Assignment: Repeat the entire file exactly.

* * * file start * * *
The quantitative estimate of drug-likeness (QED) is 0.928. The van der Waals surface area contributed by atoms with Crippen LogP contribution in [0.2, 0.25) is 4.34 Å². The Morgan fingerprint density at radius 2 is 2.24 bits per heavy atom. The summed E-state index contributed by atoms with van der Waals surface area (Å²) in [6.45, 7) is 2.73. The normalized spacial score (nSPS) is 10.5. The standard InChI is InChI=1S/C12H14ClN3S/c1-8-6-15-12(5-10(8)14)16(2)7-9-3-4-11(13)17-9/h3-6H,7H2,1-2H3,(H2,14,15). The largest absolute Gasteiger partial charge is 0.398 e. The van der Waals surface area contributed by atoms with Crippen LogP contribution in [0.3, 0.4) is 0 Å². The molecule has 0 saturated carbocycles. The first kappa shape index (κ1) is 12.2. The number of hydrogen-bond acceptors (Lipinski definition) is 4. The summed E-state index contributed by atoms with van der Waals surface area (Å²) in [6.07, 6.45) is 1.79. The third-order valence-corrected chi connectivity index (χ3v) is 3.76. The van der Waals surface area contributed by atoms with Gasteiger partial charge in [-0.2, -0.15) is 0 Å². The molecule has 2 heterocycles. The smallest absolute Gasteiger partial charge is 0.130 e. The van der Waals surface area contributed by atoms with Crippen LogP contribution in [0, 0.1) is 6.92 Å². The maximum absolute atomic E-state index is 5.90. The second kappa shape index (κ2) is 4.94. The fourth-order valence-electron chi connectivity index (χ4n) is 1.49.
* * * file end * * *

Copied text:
The quantitative estimate of drug-likeness (QED) is 0.928. The van der Waals surface area contributed by atoms with Crippen LogP contribution in [0.2, 0.25) is 4.34 Å². The Morgan fingerprint density at radius 2 is 2.24 bits per heavy atom. The summed E-state index contributed by atoms with van der Waals surface area (Å²) in [6.45, 7) is 2.73. The normalized spacial score (nSPS) is 10.5. The standard InChI is InChI=1S/C12H14ClN3S/c1-8-6-15-12(5-10(8)14)16(2)7-9-3-4-11(13)17-9/h3-6H,7H2,1-2H3,(H2,14,15). The largest absolute Gasteiger partial charge is 0.398 e. The van der Waals surface area contributed by atoms with Crippen LogP contribution in [0.3, 0.4) is 0 Å². The molecule has 0 saturated carbocycles. The first kappa shape index (κ1) is 12.2. The number of hydrogen-bond acceptors (Lipinski definition) is 4. The summed E-state index contributed by atoms with van der Waals surface area (Å²) in [6.07, 6.45) is 1.79. The third-order valence-corrected chi connectivity index (χ3v) is 3.76. The van der Waals surface area contributed by atoms with Gasteiger partial charge in [-0.2, -0.15) is 0 Å². The molecule has 2 heterocycles. The smallest absolute Gasteiger partial charge is 0.130 e. The van der Waals surface area contributed by atoms with Crippen LogP contribution in [0, 0.1) is 6.92 Å². The maximum absolute atomic E-state index is 5.90. The second kappa shape index (κ2) is 4.94. The fourth-order valence-electron chi connectivity index (χ4n) is 1.49.